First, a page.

In a nutshell, the weather was perfect, the venue was great, the bands on their game and the crowd appropriately civilised (if you don’t count the usual peeing in bushes). My brother enjoyed his birthday present, and I can listen to my old CDs in peace, now. If they go for festival #2, I hope they hold it at The Werribee Mansion again – perfect flat (and local!) ground for this Westie. Thanks to AJ Maddah for bringing together a great line-up. To hades with the haters. As a cripple, I was satisfied.
Green Music Festivals?
I couldn’t help but think, in the midst of all the music, about ways a music festival could be made more environmentally friendly, or energy efficient. As with everything else we do (including use this computer) there is always an environmental cost with a music event: bands have to be flown in (air travel is awful for the environment, in terms of carbon emissions – frequent flyers be aware), and sound and lighting are an energy drain. But there are ways that both individual music fans and festival organisers can minimise the harm.
Have added this to my ridiculously long list of things to research. Expect a post on this topic some time in 2012.
In the meantime, music wise, The Australasian World Music Expo (AWME) is kicking off this week. It is both a trade fair, providing a platform to foster stronger relationships with music industry associates both nationally and from around the globe specifically interested in product from this region, and a music showcase for the public. I know peeps performing as part of this. Check the website for details. Bands/groups performing include:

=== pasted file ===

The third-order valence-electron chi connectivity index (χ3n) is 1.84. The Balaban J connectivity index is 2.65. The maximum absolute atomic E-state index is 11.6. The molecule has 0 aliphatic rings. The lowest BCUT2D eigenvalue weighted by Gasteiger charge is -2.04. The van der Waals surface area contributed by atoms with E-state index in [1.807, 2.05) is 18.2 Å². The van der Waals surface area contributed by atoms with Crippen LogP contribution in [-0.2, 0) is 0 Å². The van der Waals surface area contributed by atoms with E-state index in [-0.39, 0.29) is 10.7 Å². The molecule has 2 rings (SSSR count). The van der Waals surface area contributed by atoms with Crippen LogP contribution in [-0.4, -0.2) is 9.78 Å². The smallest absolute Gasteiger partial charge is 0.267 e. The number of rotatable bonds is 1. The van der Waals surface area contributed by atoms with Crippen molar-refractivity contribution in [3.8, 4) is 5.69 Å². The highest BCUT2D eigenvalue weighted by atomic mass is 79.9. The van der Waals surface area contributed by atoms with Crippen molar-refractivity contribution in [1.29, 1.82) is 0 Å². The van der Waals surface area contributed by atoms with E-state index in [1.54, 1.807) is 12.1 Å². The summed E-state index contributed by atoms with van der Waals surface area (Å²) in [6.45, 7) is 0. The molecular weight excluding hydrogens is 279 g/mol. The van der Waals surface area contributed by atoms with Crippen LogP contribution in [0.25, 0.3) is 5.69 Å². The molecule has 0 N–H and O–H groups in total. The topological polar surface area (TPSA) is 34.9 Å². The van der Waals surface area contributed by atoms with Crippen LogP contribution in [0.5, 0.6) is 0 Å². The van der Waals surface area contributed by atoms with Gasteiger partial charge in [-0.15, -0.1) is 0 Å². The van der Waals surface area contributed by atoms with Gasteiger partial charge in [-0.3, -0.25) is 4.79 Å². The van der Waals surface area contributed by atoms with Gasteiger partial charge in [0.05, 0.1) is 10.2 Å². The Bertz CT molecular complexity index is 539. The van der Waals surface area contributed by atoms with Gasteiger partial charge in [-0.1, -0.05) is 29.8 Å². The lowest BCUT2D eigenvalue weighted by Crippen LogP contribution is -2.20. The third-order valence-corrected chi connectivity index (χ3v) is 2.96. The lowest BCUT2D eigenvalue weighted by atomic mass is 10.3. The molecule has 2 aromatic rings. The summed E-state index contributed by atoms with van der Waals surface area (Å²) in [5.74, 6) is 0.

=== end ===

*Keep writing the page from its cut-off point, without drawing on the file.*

Aaron Choulai & We Don’t Dance For No Reason
Mulatu Astatke (Ethiopia) and Black Jesus Experience
I’m probably going to the opening and will hopefully catch a couple of shows.
Speaking of ‘world’ music (a term too insultingly generic and vague for the quality and diversity of the artistry that is lumped together in this genre), my friend Inderdeep, who wrote the Big Issue article that inspired this response piece, has invited me to an Indian Spiritual gathering (she’s a Sufi) featuring the music of Dya Singh (Melbourne based interpreter of the traditional Sikh hymns, shabad, with diverse influences from around the globe). I’m unable to attend, having plans already for that date, but Dya Singh’s music is wonderful. I first listened to his music back in early 2010, oddly around the same time I met Inderdeep. Love this quote I saw on his Myspace page once: “If you don’t see God in all, you don’t see God at all.” I have serious issues with religion and ‘God’ and whatnot, but the universal message behind that is awesome.
I’ll leave you with this track, ‘Void’, from Seekae. Recently, when I can’t sleep (like now) I put the headphones on and listen to this while I write:
Posted on November 14, 2011, in Music and tagged Aaron Choulai, “If you don’t see God in all, Beth Gibbons, Bright Eyes, Clap Your Hands Say Yeah, Dya Singh, Emily Ulman, Flaming Lips, Graveyard Train, Harvest Music Festival, Harvest Presents 2011, Hypnotic Brass Ensemble, Katchafire, Khalil Gudaz, Kylie Auldist, Lotek, Mercury Rev, Mulatu Astatke, Portishead, Portishead ‘Machine Gun’, Richard Mogu, Seekae, Stiff Gins, The Australasian World Music Expo 2011, The National, The Public Opinion Afro Orchestra, The Werribee Mansion, TV on the Radio, you don’t see God at all”. Bookmark the permalink. 1 Comment.